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  • Laura Green

Freelancer Pricing - How do I price my work?

Updated: Jan 3



As a freelancer or business owner, one of the biggest challenges we face is charging a fair price not only for our customers but also for ourselves. With common obstacles such as imposter syndrome in the way of us raising our prices, how can we make sure we’re comfortable with our prices while also charging what we’re worth?


Over the last 10 years of trial and error, we’ve found the 5 best questions to ask yourself for creating fair pricing for your work. This will work best for those of you who do photography, videography, editing, graphic design, or similar artistic professions looking to narrow down what your work is actually worth.


Let’s get started!



Question One

Do I want to charge hourly or do I want to charge per project?

Hourly

Some jobs are best charged hourly. The best candidates for hourly pricing will be jobs that you don’t find to be very grueling and that you can confidently do within 5 hours or less. When we think of hourly jobs, we often jump to 9-5 style pricing of $8-$25 an hour. However, when you’re freelancing, you have a lot more things to consider in your hourly pricing.


As a freelancer, you’re going to want to be saving anywhere from 15-30% of your income for taxes. You also need to factor in your monthly cost of software like the Adobe Suite or other similar programs. What about your health insurance and gas? These are all big costs that need to be added to your hourly rate.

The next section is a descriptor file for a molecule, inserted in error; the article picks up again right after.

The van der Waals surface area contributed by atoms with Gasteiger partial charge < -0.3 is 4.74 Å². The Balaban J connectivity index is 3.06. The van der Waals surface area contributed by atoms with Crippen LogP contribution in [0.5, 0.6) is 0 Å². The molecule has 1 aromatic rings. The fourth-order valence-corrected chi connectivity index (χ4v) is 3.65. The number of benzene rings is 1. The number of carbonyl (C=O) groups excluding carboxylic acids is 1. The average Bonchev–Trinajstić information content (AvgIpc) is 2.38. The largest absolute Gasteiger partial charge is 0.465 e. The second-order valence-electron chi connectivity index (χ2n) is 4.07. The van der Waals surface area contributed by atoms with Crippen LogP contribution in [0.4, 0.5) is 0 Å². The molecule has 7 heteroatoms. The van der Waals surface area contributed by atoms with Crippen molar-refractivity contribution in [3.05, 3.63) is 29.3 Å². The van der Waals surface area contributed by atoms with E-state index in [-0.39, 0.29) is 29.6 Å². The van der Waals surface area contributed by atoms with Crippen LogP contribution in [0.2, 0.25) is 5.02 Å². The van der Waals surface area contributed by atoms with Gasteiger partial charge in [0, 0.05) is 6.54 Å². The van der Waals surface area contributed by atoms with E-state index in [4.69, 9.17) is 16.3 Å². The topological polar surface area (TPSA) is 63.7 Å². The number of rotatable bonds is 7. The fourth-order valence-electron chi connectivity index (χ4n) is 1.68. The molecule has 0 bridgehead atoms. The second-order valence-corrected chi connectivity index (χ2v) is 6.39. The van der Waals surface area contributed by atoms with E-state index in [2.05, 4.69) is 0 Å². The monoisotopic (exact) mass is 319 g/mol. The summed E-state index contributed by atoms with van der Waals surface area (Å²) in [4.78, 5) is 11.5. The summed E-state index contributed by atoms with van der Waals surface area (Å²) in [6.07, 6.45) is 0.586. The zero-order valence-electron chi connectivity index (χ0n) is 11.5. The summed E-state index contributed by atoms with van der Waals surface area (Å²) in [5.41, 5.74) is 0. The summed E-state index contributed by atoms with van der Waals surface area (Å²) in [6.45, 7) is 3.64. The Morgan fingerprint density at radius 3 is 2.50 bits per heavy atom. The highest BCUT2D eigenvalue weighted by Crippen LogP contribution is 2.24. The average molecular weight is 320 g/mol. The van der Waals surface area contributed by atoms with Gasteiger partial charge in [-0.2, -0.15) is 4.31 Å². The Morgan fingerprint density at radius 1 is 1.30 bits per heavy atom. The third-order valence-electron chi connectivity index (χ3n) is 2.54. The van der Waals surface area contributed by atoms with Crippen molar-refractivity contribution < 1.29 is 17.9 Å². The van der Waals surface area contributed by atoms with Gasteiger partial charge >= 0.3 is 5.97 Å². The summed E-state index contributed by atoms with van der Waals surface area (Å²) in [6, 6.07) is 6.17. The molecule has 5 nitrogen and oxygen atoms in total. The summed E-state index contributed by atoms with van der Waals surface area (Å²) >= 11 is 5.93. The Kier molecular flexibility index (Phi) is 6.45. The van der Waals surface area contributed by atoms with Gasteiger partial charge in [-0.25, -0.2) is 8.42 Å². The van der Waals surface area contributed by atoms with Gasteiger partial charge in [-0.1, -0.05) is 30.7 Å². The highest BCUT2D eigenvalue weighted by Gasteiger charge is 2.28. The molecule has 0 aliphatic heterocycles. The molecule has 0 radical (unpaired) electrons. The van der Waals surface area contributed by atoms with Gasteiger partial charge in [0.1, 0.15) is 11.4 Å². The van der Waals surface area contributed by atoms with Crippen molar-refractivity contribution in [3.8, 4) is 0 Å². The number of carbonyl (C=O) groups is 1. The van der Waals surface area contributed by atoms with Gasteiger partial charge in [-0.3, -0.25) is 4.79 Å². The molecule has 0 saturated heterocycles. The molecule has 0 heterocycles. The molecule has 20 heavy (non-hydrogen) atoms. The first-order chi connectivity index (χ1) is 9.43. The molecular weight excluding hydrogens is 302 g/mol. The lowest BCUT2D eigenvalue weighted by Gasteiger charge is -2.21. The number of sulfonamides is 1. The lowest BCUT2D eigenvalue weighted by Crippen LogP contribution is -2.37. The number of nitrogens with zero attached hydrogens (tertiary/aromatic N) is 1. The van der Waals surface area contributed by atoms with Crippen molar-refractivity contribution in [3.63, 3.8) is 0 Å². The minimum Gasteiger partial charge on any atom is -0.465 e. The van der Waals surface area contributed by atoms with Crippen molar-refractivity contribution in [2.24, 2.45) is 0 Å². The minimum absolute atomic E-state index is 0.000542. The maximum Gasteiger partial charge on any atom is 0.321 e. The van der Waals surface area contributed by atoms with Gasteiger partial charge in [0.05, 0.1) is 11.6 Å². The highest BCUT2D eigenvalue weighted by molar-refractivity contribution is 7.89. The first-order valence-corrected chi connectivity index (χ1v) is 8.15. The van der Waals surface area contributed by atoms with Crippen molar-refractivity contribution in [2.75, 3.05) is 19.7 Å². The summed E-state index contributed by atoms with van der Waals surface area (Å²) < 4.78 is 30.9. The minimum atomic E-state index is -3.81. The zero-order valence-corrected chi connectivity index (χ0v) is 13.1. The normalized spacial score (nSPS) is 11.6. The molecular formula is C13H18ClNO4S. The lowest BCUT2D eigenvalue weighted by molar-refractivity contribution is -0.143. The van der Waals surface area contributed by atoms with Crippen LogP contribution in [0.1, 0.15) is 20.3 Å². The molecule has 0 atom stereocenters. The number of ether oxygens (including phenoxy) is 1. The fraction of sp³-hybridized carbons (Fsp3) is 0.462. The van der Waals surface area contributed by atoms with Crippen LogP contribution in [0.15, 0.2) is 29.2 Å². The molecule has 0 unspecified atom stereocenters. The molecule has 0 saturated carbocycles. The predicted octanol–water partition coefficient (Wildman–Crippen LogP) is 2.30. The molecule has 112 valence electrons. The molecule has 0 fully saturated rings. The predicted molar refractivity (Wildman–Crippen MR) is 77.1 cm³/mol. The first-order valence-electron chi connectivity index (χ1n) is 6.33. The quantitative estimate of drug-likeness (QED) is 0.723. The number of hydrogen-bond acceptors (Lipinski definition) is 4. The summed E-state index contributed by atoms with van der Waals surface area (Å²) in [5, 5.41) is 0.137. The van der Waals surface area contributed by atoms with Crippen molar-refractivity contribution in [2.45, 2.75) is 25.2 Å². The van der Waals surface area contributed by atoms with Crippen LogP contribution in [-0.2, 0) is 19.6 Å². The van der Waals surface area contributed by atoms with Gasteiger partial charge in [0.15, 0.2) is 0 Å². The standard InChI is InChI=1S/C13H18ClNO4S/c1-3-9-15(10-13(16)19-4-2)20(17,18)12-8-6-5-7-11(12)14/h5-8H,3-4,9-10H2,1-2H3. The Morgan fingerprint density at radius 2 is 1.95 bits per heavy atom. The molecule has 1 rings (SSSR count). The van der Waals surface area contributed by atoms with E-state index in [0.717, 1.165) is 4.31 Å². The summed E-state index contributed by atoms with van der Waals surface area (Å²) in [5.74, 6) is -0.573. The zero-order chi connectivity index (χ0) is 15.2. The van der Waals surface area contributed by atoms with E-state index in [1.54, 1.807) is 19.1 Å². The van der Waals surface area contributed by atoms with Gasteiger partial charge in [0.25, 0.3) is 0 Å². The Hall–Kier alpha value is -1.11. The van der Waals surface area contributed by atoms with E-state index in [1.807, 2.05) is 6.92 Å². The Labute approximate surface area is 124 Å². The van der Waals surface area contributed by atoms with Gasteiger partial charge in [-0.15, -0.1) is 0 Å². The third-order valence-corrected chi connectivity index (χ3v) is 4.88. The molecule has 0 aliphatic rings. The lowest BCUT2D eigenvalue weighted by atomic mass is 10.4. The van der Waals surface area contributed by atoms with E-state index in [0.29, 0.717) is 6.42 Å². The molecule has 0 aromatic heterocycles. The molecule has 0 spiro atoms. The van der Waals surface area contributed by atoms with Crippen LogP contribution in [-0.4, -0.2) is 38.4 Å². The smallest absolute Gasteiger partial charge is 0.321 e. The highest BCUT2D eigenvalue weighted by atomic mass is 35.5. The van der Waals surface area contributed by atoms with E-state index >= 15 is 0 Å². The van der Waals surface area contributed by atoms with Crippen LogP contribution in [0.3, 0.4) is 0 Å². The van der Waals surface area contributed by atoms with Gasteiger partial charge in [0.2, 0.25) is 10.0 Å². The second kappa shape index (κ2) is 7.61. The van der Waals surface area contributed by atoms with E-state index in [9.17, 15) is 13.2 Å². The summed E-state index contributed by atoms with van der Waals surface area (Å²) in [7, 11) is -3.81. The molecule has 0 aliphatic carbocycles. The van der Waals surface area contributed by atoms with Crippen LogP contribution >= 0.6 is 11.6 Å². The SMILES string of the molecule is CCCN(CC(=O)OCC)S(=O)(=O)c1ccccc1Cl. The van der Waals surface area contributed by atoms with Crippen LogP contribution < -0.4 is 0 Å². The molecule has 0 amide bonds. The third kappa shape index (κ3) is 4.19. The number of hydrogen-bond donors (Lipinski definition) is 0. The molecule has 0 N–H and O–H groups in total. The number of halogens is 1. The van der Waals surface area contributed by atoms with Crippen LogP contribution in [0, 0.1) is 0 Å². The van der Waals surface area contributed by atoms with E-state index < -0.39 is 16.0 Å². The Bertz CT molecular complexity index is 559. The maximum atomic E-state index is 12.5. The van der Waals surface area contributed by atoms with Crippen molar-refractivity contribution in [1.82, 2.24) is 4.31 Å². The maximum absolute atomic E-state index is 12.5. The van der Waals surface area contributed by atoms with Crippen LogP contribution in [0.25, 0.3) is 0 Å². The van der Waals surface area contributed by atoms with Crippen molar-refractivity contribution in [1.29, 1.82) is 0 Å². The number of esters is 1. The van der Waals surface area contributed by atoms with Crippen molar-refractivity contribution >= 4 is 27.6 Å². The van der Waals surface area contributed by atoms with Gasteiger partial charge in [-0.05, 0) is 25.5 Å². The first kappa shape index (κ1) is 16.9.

If you’re new to the freelancer life and have a smaller portfolio, you can confidently start with a $50-$75 an hour rate. While it might seem like a lot, in a 2-hour job, you’ve made only $100-$150 and you now owe the government around $30-$45 of those dollars. If this is your only job this month, you also owe Adobe $50 and now you are only left with $55 for 2 hours worth of your time. You are worth more than that.


If you’re a recurring member of the freelance life, hourly rates of $150 aren’t abnormal. Most agencies I’ve worked with charge $150 as hourly compensation and you should consider this as well if you have the portfolio to back it up.


Per Project

Many jobs are best charged per project. These jobs are ones that require a lot of pre-production work, have very specific client needs, or will not be recurring. When pricing these jobs, an itemized quote to send to the client is the best course of action.


For example, let’s say a client needs a photoshoot. It’s going to be out of town, a studio is needed, you’ll need an assistant, and the client needs it by the following week. You’ll need to factor in all of this information when deciding how much it is going to cost.


In this example shoot, here is how we would itemize and price:


Out of town travel expenses: 2 hours of driving - $100

4 hour photoshoot: $150/hour - $600

4 hours of a photo assistant: $25/hour - $100

4 hours of studio rental: $125/hour - $500

Editing time: 2 hours @ $100/hour- $200

Editing Rush Fee: $150


Job total: $1,650


Being able to break down each individual portion of the project, how many hours it’ll take, how much driving will be involved, if you’ll need assistance or props, and what sort of production and planning you need to do will help better price your invoice. Each project is different which is why it is often better to approach pricing on a case-by-case basis instead of package-based.



Question Two
Do my skills allow me to do this job quicker than average?